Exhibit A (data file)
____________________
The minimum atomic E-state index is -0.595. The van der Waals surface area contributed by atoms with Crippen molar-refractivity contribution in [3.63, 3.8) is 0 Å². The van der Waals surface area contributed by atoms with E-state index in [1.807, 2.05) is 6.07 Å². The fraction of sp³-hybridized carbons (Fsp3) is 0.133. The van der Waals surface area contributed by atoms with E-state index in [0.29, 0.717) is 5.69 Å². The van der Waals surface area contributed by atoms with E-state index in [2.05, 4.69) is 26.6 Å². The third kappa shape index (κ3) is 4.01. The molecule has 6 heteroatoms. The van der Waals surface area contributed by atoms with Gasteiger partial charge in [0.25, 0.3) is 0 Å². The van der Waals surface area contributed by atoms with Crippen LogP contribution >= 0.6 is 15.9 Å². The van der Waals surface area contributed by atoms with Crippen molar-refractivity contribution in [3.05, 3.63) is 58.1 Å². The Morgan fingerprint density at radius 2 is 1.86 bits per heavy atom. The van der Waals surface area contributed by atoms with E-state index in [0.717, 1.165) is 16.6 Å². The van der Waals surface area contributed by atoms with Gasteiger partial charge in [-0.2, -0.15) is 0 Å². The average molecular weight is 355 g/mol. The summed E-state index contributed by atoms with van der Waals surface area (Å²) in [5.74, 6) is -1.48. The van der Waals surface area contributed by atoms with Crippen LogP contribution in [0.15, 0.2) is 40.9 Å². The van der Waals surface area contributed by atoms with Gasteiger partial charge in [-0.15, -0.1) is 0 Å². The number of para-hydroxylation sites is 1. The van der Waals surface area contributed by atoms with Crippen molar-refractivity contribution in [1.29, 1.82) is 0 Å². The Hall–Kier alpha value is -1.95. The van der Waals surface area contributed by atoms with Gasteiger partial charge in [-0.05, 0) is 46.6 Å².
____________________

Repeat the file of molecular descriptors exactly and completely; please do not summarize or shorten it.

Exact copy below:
The minimum atomic E-state index is -0.595. The van der Waals surface area contributed by atoms with Crippen molar-refractivity contribution in [3.63, 3.8) is 0 Å². The van der Waals surface area contributed by atoms with E-state index in [1.807, 2.05) is 6.07 Å². The fraction of sp³-hybridized carbons (Fsp3) is 0.133. The van der Waals surface area contributed by atoms with E-state index in [0.29, 0.717) is 5.69 Å². The van der Waals surface area contributed by atoms with E-state index in [2.05, 4.69) is 26.6 Å². The third kappa shape index (κ3) is 4.01. The molecule has 6 heteroatoms. The van der Waals surface area contributed by atoms with Gasteiger partial charge in [0.25, 0.3) is 0 Å². The van der Waals surface area contributed by atoms with Crippen LogP contribution >= 0.6 is 15.9 Å². The van der Waals surface area contributed by atoms with Crippen molar-refractivity contribution in [3.05, 3.63) is 58.1 Å². The Morgan fingerprint density at radius 2 is 1.86 bits per heavy atom. The van der Waals surface area contributed by atoms with E-state index in [0.717, 1.165) is 16.6 Å². The van der Waals surface area contributed by atoms with Gasteiger partial charge in [-0.2, -0.15) is 0 Å². The average molecular weight is 355 g/mol. The summed E-state index contributed by atoms with van der Waals surface area (Å²) in [5.74, 6) is -1.48. The van der Waals surface area contributed by atoms with Crippen LogP contribution in [0.15, 0.2) is 40.9 Å². The van der Waals surface area contributed by atoms with Gasteiger partial charge in [-0.15, -0.1) is 0 Å². The number of para-hydroxylation sites is 1. The van der Waals surface area contributed by atoms with Crippen molar-refractivity contribution in [1.29, 1.82) is 0 Å². The Hall–Kier alpha value is -1.95. The van der Waals surface area contributed by atoms with Gasteiger partial charge in [-0.05, 0) is 46.6 Å².